FEMORAL ANTEVERSION

January 22, 2017

 

Are your knock knees knocking your confidence? Have you been labelled with miserable malalignment syndomre? Perhaps it is not your fault, perhaps you don't have weak hip abductors and hip external rotators (well, not primarily anyway). Perhaps you have a structural issue causing the alignment. Could it be Femoral Anteversion...?


Femoral ante-version is a condition in which the acetabulum of the hip joint - the socket, faces backwards. In order for the ball of the ball and socket hip joint to be in the centre of the backwards facing acetabulum, the femur will have a changed angle when viewing from the front. Even though the ball is centred in the socket, the backwards facing socket means the femur is in a constant position of internal rotation. No amount of cueing, orders to keep your knees out, or strength work will change that starting position.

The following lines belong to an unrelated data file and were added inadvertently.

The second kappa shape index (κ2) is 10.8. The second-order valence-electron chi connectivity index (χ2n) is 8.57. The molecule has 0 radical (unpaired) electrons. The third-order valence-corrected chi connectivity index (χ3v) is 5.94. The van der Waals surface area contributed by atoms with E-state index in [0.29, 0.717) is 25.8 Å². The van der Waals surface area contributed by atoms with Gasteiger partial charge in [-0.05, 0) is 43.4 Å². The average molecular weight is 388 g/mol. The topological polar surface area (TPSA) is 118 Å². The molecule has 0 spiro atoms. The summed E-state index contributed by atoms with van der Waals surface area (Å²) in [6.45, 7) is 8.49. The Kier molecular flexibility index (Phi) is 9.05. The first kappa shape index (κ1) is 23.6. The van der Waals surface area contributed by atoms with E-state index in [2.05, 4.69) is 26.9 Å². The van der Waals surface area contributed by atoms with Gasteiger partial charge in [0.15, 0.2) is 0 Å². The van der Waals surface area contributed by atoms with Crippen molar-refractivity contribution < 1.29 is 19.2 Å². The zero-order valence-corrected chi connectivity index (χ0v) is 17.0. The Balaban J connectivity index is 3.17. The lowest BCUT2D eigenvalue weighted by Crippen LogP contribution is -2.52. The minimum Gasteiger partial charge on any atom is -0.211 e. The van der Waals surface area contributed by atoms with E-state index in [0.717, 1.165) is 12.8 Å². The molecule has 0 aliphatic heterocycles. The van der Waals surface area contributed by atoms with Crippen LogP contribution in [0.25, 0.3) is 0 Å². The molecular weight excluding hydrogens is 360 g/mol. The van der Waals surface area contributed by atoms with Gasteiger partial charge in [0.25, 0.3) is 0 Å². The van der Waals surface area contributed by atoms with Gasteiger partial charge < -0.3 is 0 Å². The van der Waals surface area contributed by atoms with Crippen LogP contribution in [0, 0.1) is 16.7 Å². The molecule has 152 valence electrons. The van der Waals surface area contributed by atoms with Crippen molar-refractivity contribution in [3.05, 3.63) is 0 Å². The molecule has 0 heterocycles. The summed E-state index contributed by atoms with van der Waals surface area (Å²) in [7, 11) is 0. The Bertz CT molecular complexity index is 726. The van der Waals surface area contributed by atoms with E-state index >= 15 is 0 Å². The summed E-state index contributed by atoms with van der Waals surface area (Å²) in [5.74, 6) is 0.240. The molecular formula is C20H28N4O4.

In addition, patients with this issue display an increased range of motion of internal rotation with a decrease in external rotation. They commonly sit with their knees together, and as children often sat in the classic 'W' type position.
If I have this what can I do?

 

 


Unfortunately it is structural, meaning only surgical intervention will change the alignment, with re-aligning the socket. However, these patients develop exceptional weakness in their long, stretched external rotators, Glute max and anterior core. So, as to help improve potential symptoms, core work, hip control and Glute max strength exercises are the treatment of choice.
An unfortunate condition that can be frustrating for both patient and practitioner, but very worth assessment to clarify the diagnosis as structural or biomechanical/weakness driven.

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